Given that legal markets are getting tougher, I think firms could do more to manage and improve the profitability of matters, as well as improve client service. Here are six suggestions.
1. Review profitability by type of work
Most firms do not know how much money they are making or losing doing certain types of work. To do this properly firms need to consider the costs of using central resources (eg Credit Control, HR, Marketing etc) which, for whatever reasons, are not charged to the client. Most firms find that larger matters, where lawyers are working solidly on them throughout the day, are more profitable because this way of working minimises the down time when files are picked up and reviewed
2. Negotiate more wisely with clients on fees
I know clients have a stronger negotiating position, but avoid capped fees if at all possible. If you cannot avoid being capped, project manage the work very tightly (see below). Offer estimated fees if you can with a clear statement of what work is included and what is not. This will make it easier to charge for any extra work. Demonstrate the value of what you are doing. Firms often seem too reticent in this regard and assume the client perceives the value of what you’re doing.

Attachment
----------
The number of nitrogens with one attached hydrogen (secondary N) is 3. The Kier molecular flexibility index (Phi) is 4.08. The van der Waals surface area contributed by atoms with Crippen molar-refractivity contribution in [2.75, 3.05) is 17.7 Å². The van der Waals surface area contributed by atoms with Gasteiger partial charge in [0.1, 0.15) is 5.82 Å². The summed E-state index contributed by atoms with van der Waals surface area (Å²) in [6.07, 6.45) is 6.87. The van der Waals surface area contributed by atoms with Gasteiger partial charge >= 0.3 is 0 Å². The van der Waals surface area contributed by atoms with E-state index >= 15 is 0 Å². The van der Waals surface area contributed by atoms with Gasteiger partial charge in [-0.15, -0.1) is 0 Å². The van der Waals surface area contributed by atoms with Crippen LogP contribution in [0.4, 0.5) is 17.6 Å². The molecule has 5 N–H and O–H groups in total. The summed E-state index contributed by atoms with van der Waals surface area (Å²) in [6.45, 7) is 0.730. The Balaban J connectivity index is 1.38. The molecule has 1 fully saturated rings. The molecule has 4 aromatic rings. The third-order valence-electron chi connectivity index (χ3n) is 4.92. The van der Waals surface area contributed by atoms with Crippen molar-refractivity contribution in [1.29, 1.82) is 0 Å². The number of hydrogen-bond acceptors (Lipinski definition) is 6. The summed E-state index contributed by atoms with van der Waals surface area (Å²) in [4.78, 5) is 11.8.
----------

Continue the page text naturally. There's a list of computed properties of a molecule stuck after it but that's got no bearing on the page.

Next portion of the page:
3. Define the quality standards for the work
Most lawyers tend to deliver work at a higher or different specification to that wanted by the client. Be clear how your client intends to assess the quality of the work (ie what is the relative importance of time, cost or thoroughness?). Make the distinction as to what work is essential as against desirable or just optional. Consider where value is added and where it isn’t. Consider where costs are added, though little value.
4. Plan your work better
Lawyers could learn from how specialist project managers do their work. Here are some basic tips:
- Itemise tasks (ie what needs to happen in what sequence to deliver the required output). Allocate a time budget for tasks (eg 7 hours to review property leases) otherwise specialists are likely to put too much time on the timesheet – time which will have to be written off, thereby reducing profitability.
- Assign staff to carry out the tasks who are neither too experienced or inexperienced – if too experienced, staff will be bored and if too inexperienced work will need to be re-done.
- Consider having members of the client team assigned tasks – this will help keep costs down and might build a stronger ‘partnering’ relationship
- For more complicated matters, consider appointing a member of your team to be the project manager. I know of one magic circle firm who recruited an interim project manager (who wasn’t a lawyer) to manage a substantial litigation case.
- Brief staff properly as to what the overall matter is about, exactly what output is required of them, deadlines etc
- Supervise appropriately – this does not mean going over areas of work that do not need to be reviewed.
5. Improved cash flow
Receiving your cash earlier can make a big difference in terms of profitability. Negotiate for money on account or monthly billing where possible. If you believe the client may be slow at paying (because of their track record), allow for this in your pricing or offer an incentive for prompt payment.